FIG. 4c illustrates another example of an integrated optical module. As shown therein, a wafer 12 having refractives 20 formed thereon and the wafer 30 are bonded together using bonding material 14. The bonded pair may be diced through the spacing portions 34 to form a refractive 20 with spacers thereon. The refractive 20 is cleaned after dicing.
Additionally, when using photolithographic techniques, the mask does not have to be placed in direct contact with the adhesive material. This is particularly useful when employing an adhesive which has more than one curing mechanism, e.g., thermoset epoxies such as Norland 73 and Masterbond UC 15. A mask may be placed in proximity with the adhesive on a wafer and exposed to UV radiation. The exposed adhesive is then developed with a solvent to remove unwanted portions. Another die/wafer is then aligned with the wafer having the patterned adhesive thereon. The pair is then placed in contact and baked to bond the wafer and the wafer die by thermally cross-linking the adhesive.
As an alternative to direct patterning of the adhesive, a wafer with an array of spacers formed on the wafer or attached thereto may be contacted with another wafer serving as a transfer wafer having a uniform layer of adhesive thereon. This contact will leave the adhesive on the spacers for facilitating further bonding to a die/wafer. Two examples of this are shown in FIGS. 5a-5 c and 6 a-6 c. As can be seen in FIGS. 5a-5 c, a wafer 60 has a plurality of spacers 63 formed thereon. These spacers may be made of polymer and formed photolithographically on the wafer level. A transfer wafer 64 having a uniform layer of bonding material 66 is then brought into contact with the wafer 60. Upon removing the transfer wafer 64, the remaining bonding material 68 will then be on the top of the spacers 62. Since the spacers 62 determine where the bonding material will be deposited, the alignment of the wafer 60 and the transfer wafer 64 is not critical. The degree to which the bonding material extends down the side of the spacers 62 will depend on the viscosity of the bonding material and is not of particular importance. The two wafers are just raised and lowered relative to one another, without any particular pressure control, as if they were being brought into contact for bonding themselves. The amount of bonding material being transferred depending upon the viscosity of the bonding material, the thickness of the bonding material and the materials of the wafers. A second wafer 70 may then be aligned and bonded to the wafer 64.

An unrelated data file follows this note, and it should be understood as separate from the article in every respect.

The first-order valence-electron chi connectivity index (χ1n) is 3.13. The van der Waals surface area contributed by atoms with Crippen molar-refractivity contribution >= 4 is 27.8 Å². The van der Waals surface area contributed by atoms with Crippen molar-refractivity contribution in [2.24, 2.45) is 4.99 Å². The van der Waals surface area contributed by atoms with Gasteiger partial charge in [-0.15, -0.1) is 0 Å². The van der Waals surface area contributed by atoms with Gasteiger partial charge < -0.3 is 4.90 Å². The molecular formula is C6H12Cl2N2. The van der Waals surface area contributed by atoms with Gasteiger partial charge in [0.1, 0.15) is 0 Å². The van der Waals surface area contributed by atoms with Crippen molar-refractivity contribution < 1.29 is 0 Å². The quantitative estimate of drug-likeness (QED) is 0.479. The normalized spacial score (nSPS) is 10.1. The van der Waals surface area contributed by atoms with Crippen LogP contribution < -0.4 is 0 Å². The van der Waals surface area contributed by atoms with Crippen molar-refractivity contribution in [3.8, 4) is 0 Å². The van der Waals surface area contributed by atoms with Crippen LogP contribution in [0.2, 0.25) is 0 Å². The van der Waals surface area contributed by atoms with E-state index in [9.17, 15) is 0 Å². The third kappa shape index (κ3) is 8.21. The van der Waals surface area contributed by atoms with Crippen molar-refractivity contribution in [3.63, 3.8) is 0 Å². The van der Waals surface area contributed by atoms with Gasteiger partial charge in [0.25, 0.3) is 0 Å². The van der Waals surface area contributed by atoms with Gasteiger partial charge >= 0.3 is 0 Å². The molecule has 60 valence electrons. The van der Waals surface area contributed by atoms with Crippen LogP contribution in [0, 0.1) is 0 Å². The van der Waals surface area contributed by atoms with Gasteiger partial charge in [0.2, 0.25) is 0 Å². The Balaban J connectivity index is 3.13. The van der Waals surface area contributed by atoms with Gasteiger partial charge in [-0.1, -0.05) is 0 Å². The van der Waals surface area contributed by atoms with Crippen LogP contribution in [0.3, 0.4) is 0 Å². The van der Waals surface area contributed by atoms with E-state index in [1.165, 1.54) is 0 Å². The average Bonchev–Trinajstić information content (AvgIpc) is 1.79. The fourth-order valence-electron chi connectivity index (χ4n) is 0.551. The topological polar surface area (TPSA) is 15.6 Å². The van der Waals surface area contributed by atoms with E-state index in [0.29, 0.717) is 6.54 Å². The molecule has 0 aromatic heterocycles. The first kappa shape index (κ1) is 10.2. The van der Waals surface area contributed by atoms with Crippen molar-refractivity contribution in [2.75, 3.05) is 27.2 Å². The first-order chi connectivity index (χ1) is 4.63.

FIGS. 6a-6 c illustrate a similar method, except here the spacers 74 are formed in the wafer 72 itself, e.g., by etching the wafer 72. Again, the transfer wafer 64 having the uniform layer of bond material 66 is brought into contact with and removed from the wafer 72, leaving bonding material 78 on top of the spacers 74. The second wafer 70 may then be aligned and bonded with the wafer 72.
While the term “wafer” has been used in the above examples to indicate an undiced wafer, it is to be understood that the above techniques are applicable to any configuration having an arrangement allowing simultaneous processing. FIGS. 7a-7 e illustrate a specific example of an alternative to the method of providing the adhesive on a true wafer level. Again, the wafer 60 has a plurality of spacers 62 thereon. This wafer 60 is then diced, typically such that each die 82 contains a spacer 62. The dicing of a wafer typically involves the used of a dicing tape 80. Thus, the dies 82 remaining of the dicing tape 80 may still be simultaneously processed. As shown in FIG. 7c, the transfer wafer 64 having the uniform layer of bonding material 66 thereon may be brought into contact with and removed from the spacers simultaneously, leaving bonding material 68 thereon. Thus, while the wafer 60 has been diced into a plurality of dies 82, these dies may still be processed at the same time. Then, the other wafer 70 may be aligned and bonded with the plurality of dies 82. The dicing tape 80 is then removed and the bonded structure diced to form the bonded die pair. Alternatively, as shown in FIG. 7e, individual dies 84 may be aligned with the dies 80 using conventional pick and place techniques and bonded thereto. These die pairs are then simply removed from the dicing tape 80. The latter method is particularly useful when the dies to be bonded are of different sizes, with the larger dies being on the dicing tape.